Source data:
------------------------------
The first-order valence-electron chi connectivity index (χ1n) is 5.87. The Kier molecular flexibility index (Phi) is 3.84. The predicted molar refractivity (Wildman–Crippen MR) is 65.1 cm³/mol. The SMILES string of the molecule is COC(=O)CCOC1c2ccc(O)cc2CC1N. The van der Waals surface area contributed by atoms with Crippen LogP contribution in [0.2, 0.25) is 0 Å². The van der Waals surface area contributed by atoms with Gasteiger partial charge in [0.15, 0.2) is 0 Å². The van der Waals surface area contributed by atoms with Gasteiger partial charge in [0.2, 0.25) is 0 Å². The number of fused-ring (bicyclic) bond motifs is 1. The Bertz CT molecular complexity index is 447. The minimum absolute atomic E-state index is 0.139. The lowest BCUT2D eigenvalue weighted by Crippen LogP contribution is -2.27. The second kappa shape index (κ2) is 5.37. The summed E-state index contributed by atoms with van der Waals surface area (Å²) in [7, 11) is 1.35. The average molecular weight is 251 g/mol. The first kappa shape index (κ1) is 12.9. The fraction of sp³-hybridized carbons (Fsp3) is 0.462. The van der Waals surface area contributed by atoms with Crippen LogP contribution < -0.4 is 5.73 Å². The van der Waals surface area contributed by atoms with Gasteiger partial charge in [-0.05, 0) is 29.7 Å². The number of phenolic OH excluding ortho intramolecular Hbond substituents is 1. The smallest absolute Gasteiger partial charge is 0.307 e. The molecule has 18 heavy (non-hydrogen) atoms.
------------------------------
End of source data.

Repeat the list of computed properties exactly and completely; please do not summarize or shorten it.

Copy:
The first-order valence-electron chi connectivity index (χ1n) is 5.87. The Kier molecular flexibility index (Phi) is 3.84. The predicted molar refractivity (Wildman–Crippen MR) is 65.1 cm³/mol. The SMILES string of the molecule is COC(=O)CCOC1c2ccc(O)cc2CC1N. The van der Waals surface area contributed by atoms with Crippen LogP contribution in [0.2, 0.25) is 0 Å². The van der Waals surface area contributed by atoms with Gasteiger partial charge in [0.15, 0.2) is 0 Å². The van der Waals surface area contributed by atoms with Gasteiger partial charge in [0.2, 0.25) is 0 Å². The number of fused-ring (bicyclic) bond motifs is 1. The Bertz CT molecular complexity index is 447. The minimum absolute atomic E-state index is 0.139. The lowest BCUT2D eigenvalue weighted by Crippen LogP contribution is -2.27. The second kappa shape index (κ2) is 5.37. The summed E-state index contributed by atoms with van der Waals surface area (Å²) in [7, 11) is 1.35. The average molecular weight is 251 g/mol. The first kappa shape index (κ1) is 12.9. The fraction of sp³-hybridized carbons (Fsp3) is 0.462. The van der Waals surface area contributed by atoms with Crippen LogP contribution < -0.4 is 5.73 Å². The van der Waals surface area contributed by atoms with Gasteiger partial charge in [-0.05, 0) is 29.7 Å². The number of phenolic OH excluding ortho intramolecular Hbond substituents is 1. The smallest absolute Gasteiger partial charge is 0.307 e. The molecule has 18 heavy (non-hydrogen) atoms.